Jon Iadonisi is the founder of White Canvas Group, a company that specializes in cultivating alternative and disruptive strategies. Iadonisi’s depth of experience, diversified expertise and unique operational background has provided a perspective that has enabled him to contribute to solving national security problems. He spent the past fifteen years using innovative computing technologies coupled with cutting edge scholarship to solve complex problems, some of which later became implemented as new strategies and capabilities for the US government.
Iadonisi is regularly sought by the Department of Defense, various intelligence agencies and members of Congress to provide expert opinion and briefings on information age unconventional warfare. Prior to joining the private sector, Iadonisi served as a Navy SEAL, where he designed, planned and led various combat operations that integrated innovative technologies and tactics into the operating environment, ultimately creating new capabilities for the Special Operations Community and CIA. He is a combat-wounded and decorated veteran who earned a BS in Computer Science from the US Naval Academy and MS in Homeland Security from San Diego State University. He is a member of the Council on Foreign Relations and guest lectures at San Diego State University and Georgetown Law School.
The pen name was “Silence Dogood,” and the media in which the words of the man behind the name were published was the Poor Richard’s Almanac. Silence Dogood was, at the time, 16-year-old Ben Franklin, and the series of letters that he penned in 1722 in the New-England Courant poked fun at various, albeit contentious, aspects of life in colonial America.
Common topics such as the drunkenness of locals, religious hypocrisy and the persecution of women entertained and, at times, enraged citizens. Yet, despite the provocative nature of the typeset, there was no reflex towards violence or calls for assassinations.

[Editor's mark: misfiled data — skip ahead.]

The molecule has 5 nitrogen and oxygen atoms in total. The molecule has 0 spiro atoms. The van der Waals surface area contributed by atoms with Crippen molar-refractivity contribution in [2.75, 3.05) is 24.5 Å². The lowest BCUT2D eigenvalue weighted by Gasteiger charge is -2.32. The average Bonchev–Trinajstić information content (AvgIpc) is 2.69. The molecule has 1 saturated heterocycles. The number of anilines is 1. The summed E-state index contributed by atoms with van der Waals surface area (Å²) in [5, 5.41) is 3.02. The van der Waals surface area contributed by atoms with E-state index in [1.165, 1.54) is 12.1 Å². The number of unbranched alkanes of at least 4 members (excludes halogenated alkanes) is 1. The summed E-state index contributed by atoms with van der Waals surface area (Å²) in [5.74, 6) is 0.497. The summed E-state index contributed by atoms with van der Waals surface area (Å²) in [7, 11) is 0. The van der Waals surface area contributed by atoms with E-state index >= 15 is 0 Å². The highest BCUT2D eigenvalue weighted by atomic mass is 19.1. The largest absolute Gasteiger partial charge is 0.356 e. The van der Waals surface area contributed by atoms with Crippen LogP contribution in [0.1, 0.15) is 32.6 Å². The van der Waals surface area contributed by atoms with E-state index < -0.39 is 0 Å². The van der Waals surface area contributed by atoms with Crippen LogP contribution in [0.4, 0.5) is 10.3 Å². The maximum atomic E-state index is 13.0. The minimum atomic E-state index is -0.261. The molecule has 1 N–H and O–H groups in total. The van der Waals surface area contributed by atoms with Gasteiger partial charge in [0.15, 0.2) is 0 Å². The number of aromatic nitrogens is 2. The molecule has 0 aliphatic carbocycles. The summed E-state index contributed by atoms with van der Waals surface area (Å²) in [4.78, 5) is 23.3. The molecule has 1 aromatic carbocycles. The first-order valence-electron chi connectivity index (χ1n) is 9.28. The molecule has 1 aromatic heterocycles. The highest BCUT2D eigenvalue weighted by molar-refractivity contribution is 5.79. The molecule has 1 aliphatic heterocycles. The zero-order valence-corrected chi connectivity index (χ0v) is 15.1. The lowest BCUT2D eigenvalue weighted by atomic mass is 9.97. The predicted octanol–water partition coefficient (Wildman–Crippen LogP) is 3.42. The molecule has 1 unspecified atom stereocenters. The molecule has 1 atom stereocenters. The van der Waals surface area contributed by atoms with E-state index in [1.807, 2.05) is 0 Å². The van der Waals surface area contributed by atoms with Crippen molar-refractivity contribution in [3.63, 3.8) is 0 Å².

However ridiculous or blasphemous the content was, Western civilization had accepted that a single citizen’s viewpoint was their opinion, with no logical or cognitive association to that of a state or nation.
Now nearly 300 years later, YouTube has replaced Poor Richard’s Almanac and readership is counted in terms of millions, versus merely thousands. Most recently, YouTube and, specifically, the content that resides in this domain, has been cited as a critical catalyst for global unrest. The modern penname equivalent of Silence Dogood is Sam Bacile, and his blasphemous parody on religion have enraged viewers today, just as his ancestor, Silence Dogood, achieved three centuries earlier, except without violence.
Ostensibly, US public policy and national security as it relates to the digital domain seems to be relegated to the ranks of page views and viral video growth — a serious oversight. The justification proclaimed by citizens of our alleged allies for their killing of four innocent US citizens and patriots in Beghazi, Libya initially was said to be directly linked to a video they didn’t create, promote and, most likely, didn’t even know about. Said justification has yet to be publicly refuted by any of our ‘allied’ nations, though they continue to enjoy annual US tax payer contributions.
Such silence is in contrast to the tens of thousands of comments not only condemning the video, but also the violence. Recent analytics illustrate segmentation and demographics reflecting an obvious preponderance to Middle Eastern countries, with primacy towards the 45-55 year-old age groups — an age group hopefully reflective of the wisdom and civility to teach their future generations that violence isn’t the answer to someone’s opinion, however distasteful or blasphemous. Otherwise, as a civilization, we’ve retrograded to a population well before Silence Dogood’s time.
As Americans, we are challenged with managing the global reflex of a fourteen minute video, while protecting religious expression and first amendment rights. Chiefly, we must understand why certain elements of our allied citizenry elect to deprecate the very understanding of civility. Is violence the new reflex? Secondly, as Americans, we must determine the impacts and protection of the first amendment as it applies to the online environment.
The Internet has been the fastest adoptive technology since man created fire, evolving from an experiment into a critical component of society. Yet, we are idle in thought, reaction and ideas towards this increasing and repetitive lifeline of society.
Instead of focusing on blocking viewers in certain geographies or removing videos from YouTube that both are largely pointless based on the proliferation and endless reach of this domain, why don’t we strategically seek to understand the timing of events that led a foolish video that was made public in June to cause unrest around the 11th anniversary of 9/11, three full months later — metaphorically a lifetime in this dynamic digital world. Only after we understand, can we hold people accountable.
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